The Colourful and Tragic Life of Alice Tree: Part 2 – “Riotous Behaviour and Death.”
Alice Tree was certainly no angel, her long list of crimes, mainly theft and prostitution, made her an easy target for police patrolling the notoriously seedy area around the Shamrock Hotel in north-west Adelaide. Light Square, Currie Street, Rosina Street and Elizabeth Street were all known hotspots for opium dens, prostitution, and other serious crimes.
In 1875, Alice Tree was fined 20 shillings for loitering with her friend Matilda Lattin.
November 1878, 21-year-old Alice Tree and 23-year-old Francis Major are found guilty of stealing 19 pounds from Robert McKinnon at the home of W.R. Evans.
January 1879, Alice Tree, Annie Kelly, and Mary Ann Young were charged with behaving in a riotous manner in Light Square but were acquitted.
October 1879, Alice Tree, Georgina Aslee, and Mary Minchin were charged with riotous behaviour while in a cab. Fined 10s each.
November 1879, and Miss tree and her cohorts find themselves in trouble with the law once again. This time Alice Tree, Elizabeth Hillman and Elizabeth Alderson was charged with ‘riotous conduct in a public conveyance in Rundle Street’, the ladies were fined 10s each. Another young lady, in the company of the three women, Mary Ann Gearing was fined 10s for indecent behaviour at the same hearing.
In January 1880, Alice Tree with charged with stealing the pocket watch of Francis Major. At court, Major stated he got out of gaol on December 27th, 1879 and met Tree at the Phoenix Hotel. Tree stole his watch, but he later went home with the prostitute. The court dismissed the case.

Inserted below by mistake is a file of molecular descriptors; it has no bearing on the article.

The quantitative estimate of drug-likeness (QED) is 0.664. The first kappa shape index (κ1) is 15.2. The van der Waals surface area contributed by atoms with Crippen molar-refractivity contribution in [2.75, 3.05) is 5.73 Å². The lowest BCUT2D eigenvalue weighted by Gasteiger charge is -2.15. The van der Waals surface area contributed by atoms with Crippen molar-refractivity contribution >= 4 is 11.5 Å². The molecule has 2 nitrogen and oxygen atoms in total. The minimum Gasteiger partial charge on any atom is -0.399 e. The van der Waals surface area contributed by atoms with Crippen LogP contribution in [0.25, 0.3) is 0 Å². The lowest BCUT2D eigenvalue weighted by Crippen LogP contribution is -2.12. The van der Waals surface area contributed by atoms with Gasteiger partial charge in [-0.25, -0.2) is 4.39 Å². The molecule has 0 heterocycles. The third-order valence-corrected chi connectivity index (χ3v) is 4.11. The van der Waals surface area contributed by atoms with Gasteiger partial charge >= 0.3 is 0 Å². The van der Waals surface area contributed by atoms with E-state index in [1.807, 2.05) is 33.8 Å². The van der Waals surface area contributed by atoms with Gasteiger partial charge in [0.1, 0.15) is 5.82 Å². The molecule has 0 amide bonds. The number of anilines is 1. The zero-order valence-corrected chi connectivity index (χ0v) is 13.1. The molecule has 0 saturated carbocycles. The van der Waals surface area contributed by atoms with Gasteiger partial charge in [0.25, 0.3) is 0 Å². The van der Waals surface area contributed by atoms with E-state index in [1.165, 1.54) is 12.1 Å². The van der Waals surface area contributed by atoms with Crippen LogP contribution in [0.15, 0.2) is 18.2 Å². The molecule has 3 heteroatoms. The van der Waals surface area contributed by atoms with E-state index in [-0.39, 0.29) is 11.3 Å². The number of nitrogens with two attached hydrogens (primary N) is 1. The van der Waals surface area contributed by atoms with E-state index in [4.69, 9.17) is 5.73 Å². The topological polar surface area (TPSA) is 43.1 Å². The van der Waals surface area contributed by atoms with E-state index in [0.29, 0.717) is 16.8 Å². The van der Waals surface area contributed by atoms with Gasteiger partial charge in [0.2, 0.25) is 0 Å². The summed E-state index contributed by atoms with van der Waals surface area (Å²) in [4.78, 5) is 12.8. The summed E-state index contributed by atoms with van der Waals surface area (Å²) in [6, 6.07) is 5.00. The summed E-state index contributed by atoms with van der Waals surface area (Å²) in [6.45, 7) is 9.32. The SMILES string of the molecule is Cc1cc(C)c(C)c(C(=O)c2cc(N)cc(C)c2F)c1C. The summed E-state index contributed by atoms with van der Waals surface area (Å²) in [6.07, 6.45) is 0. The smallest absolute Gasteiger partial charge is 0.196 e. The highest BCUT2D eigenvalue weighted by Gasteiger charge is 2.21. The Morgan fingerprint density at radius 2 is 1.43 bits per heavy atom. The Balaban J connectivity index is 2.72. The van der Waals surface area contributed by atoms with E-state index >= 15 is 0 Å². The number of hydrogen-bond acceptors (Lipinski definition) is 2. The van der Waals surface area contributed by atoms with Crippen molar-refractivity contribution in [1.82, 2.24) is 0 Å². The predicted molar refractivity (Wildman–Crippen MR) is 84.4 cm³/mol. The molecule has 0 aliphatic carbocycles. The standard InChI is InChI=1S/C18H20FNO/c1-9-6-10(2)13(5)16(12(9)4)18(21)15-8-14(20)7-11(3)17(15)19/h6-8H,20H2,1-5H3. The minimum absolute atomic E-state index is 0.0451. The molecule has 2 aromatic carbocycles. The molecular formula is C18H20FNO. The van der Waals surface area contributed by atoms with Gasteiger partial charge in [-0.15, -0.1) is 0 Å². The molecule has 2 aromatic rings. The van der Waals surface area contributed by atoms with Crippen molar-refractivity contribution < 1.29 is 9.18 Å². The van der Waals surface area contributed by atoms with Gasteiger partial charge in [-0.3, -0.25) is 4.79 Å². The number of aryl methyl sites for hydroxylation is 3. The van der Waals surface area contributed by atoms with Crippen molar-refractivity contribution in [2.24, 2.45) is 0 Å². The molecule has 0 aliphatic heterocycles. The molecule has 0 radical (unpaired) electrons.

On 9 November 1882 Constables Lucas and Donahue were walking the beat in Adelaide. The police officers were walking down Currie Street when they stopped at the house of known prostitute Alive Tree. Through Tree’s window at Boddington’s Cottages, they could see a man holding Tree with one hand, while his other hand was raised in a fist about to strike her. The man said to Tree. “Stop it now, or I’ll do for you yet!”
Donahue called out to the man to stop what he was doing. The argument stopped for a few minutes but commenced again. Again, Donahue called out to the man to stop. The man replied, “it’s all right bobby,” and the fighting stopped. The constables waited ten more minutes, and as the fighting had stopped, continued walking their beat.
On 10 November 1882, Constable Holmes was on duty at the Light Square police station when he was called to attend an address on Currie Street. When he arrived, he found Constable Pascoe in attendance at the home. Pascoe and Holmes then inspected the body the naked Alice Tree, who was lying on her bed, dead, but still warm.
They inspected her body under candlelight and discovered bruising on her face and other areas of her body. A woman from across the street spoke to the police and told them she had seen a man strike the woman with a glass and a bottle.
When Constable Pascoe had arrived, Henry Page, who lived with Tree, had run off to find a doctor. He did not return. Constable Holmes went in search of Page and found him in Morphett Street. Page told him he had gone in search of a doctor, tried three, but none would come back to Currie Street with him. Holmes took Page into custody and took him to the Light Square station and made a report, he then returned to the Currie Street address with Detective Burchell.